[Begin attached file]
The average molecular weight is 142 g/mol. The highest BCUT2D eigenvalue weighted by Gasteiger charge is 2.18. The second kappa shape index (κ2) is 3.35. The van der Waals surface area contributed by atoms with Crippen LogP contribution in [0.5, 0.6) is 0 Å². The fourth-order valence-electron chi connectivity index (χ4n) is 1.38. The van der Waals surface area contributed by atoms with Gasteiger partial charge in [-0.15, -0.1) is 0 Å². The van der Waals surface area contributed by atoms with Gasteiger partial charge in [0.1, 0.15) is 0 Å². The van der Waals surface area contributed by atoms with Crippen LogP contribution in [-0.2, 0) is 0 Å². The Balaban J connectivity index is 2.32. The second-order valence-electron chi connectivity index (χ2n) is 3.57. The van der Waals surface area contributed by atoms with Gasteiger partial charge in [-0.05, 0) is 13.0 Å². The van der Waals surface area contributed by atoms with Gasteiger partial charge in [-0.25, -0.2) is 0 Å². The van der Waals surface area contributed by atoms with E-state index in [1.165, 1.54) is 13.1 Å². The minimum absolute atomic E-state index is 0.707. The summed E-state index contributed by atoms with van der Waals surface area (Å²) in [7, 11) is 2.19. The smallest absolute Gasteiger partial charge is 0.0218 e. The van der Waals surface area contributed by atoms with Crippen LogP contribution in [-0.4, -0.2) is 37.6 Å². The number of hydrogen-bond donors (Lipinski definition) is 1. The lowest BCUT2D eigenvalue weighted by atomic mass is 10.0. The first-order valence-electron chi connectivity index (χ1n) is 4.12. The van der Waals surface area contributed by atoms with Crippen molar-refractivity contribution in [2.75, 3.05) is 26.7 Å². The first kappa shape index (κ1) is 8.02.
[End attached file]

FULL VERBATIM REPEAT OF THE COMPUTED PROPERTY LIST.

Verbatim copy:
The average molecular weight is 142 g/mol. The highest BCUT2D eigenvalue weighted by Gasteiger charge is 2.18. The second kappa shape index (κ2) is 3.35. The van der Waals surface area contributed by atoms with Crippen LogP contribution in [0.5, 0.6) is 0 Å². The fourth-order valence-electron chi connectivity index (χ4n) is 1.38. The van der Waals surface area contributed by atoms with Gasteiger partial charge in [-0.15, -0.1) is 0 Å². The van der Waals surface area contributed by atoms with Gasteiger partial charge in [0.1, 0.15) is 0 Å². The van der Waals surface area contributed by atoms with Crippen LogP contribution in [-0.2, 0) is 0 Å². The Balaban J connectivity index is 2.32. The second-order valence-electron chi connectivity index (χ2n) is 3.57. The van der Waals surface area contributed by atoms with Gasteiger partial charge in [-0.05, 0) is 13.0 Å². The van der Waals surface area contributed by atoms with Gasteiger partial charge in [-0.25, -0.2) is 0 Å². The van der Waals surface area contributed by atoms with E-state index in [1.165, 1.54) is 13.1 Å². The minimum absolute atomic E-state index is 0.707. The summed E-state index contributed by atoms with van der Waals surface area (Å²) in [7, 11) is 2.19. The smallest absolute Gasteiger partial charge is 0.0218 e. The van der Waals surface area contributed by atoms with Crippen LogP contribution in [-0.4, -0.2) is 37.6 Å². The number of hydrogen-bond donors (Lipinski definition) is 1. The lowest BCUT2D eigenvalue weighted by atomic mass is 10.0. The first-order valence-electron chi connectivity index (χ1n) is 4.12. The van der Waals surface area contributed by atoms with Crippen molar-refractivity contribution in [2.75, 3.05) is 26.7 Å². The first kappa shape index (κ1) is 8.02.